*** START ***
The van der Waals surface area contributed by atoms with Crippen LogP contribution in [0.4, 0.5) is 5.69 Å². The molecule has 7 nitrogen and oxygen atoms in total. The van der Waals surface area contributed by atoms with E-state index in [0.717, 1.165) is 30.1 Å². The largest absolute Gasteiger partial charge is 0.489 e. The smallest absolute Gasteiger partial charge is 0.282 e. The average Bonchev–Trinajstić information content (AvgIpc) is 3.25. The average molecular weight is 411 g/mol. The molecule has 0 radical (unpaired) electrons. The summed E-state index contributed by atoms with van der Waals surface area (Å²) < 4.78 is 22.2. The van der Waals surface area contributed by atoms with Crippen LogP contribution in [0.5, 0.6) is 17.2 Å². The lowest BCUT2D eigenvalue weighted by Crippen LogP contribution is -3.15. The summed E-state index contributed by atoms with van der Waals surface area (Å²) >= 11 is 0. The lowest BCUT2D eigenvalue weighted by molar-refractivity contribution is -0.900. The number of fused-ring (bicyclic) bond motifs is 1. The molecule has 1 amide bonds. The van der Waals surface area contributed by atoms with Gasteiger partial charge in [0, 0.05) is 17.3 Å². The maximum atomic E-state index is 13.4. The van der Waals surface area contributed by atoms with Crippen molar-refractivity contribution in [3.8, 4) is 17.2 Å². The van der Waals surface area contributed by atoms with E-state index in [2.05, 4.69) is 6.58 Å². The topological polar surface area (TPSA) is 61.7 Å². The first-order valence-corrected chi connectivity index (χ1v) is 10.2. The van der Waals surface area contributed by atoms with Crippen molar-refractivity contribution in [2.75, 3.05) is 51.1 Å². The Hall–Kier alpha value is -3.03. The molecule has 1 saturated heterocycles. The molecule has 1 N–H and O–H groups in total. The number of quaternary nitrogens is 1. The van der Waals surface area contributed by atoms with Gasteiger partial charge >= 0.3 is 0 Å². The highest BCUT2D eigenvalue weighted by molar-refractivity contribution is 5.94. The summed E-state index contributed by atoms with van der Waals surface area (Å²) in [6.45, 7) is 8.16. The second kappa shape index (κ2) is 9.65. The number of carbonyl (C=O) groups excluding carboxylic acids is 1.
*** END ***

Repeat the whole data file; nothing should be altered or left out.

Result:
The van der Waals surface area contributed by atoms with Crippen LogP contribution in [0.4, 0.5) is 5.69 Å². The molecule has 7 nitrogen and oxygen atoms in total. The van der Waals surface area contributed by atoms with E-state index in [0.717, 1.165) is 30.1 Å². The largest absolute Gasteiger partial charge is 0.489 e. The smallest absolute Gasteiger partial charge is 0.282 e. The average Bonchev–Trinajstić information content (AvgIpc) is 3.25. The average molecular weight is 411 g/mol. The molecule has 0 radical (unpaired) electrons. The summed E-state index contributed by atoms with van der Waals surface area (Å²) < 4.78 is 22.2. The van der Waals surface area contributed by atoms with Crippen LogP contribution in [0.5, 0.6) is 17.2 Å². The lowest BCUT2D eigenvalue weighted by Crippen LogP contribution is -3.15. The summed E-state index contributed by atoms with van der Waals surface area (Å²) >= 11 is 0. The lowest BCUT2D eigenvalue weighted by molar-refractivity contribution is -0.900. The number of fused-ring (bicyclic) bond motifs is 1. The molecule has 1 amide bonds. The van der Waals surface area contributed by atoms with Gasteiger partial charge in [0, 0.05) is 17.3 Å². The maximum atomic E-state index is 13.4. The van der Waals surface area contributed by atoms with Crippen molar-refractivity contribution in [3.8, 4) is 17.2 Å². The van der Waals surface area contributed by atoms with E-state index in [2.05, 4.69) is 6.58 Å². The topological polar surface area (TPSA) is 61.7 Å². The first-order valence-corrected chi connectivity index (χ1v) is 10.2. The van der Waals surface area contributed by atoms with Crippen molar-refractivity contribution in [2.75, 3.05) is 51.1 Å². The Hall–Kier alpha value is -3.03. The molecule has 1 saturated heterocycles. The molecule has 1 N–H and O–H groups in total. The number of quaternary nitrogens is 1. The van der Waals surface area contributed by atoms with Gasteiger partial charge >= 0.3 is 0 Å². The highest BCUT2D eigenvalue weighted by molar-refractivity contribution is 5.94. The summed E-state index contributed by atoms with van der Waals surface area (Å²) in [6.45, 7) is 8.16. The second kappa shape index (κ2) is 9.65. The number of carbonyl (C=O) groups excluding carboxylic acids is 1.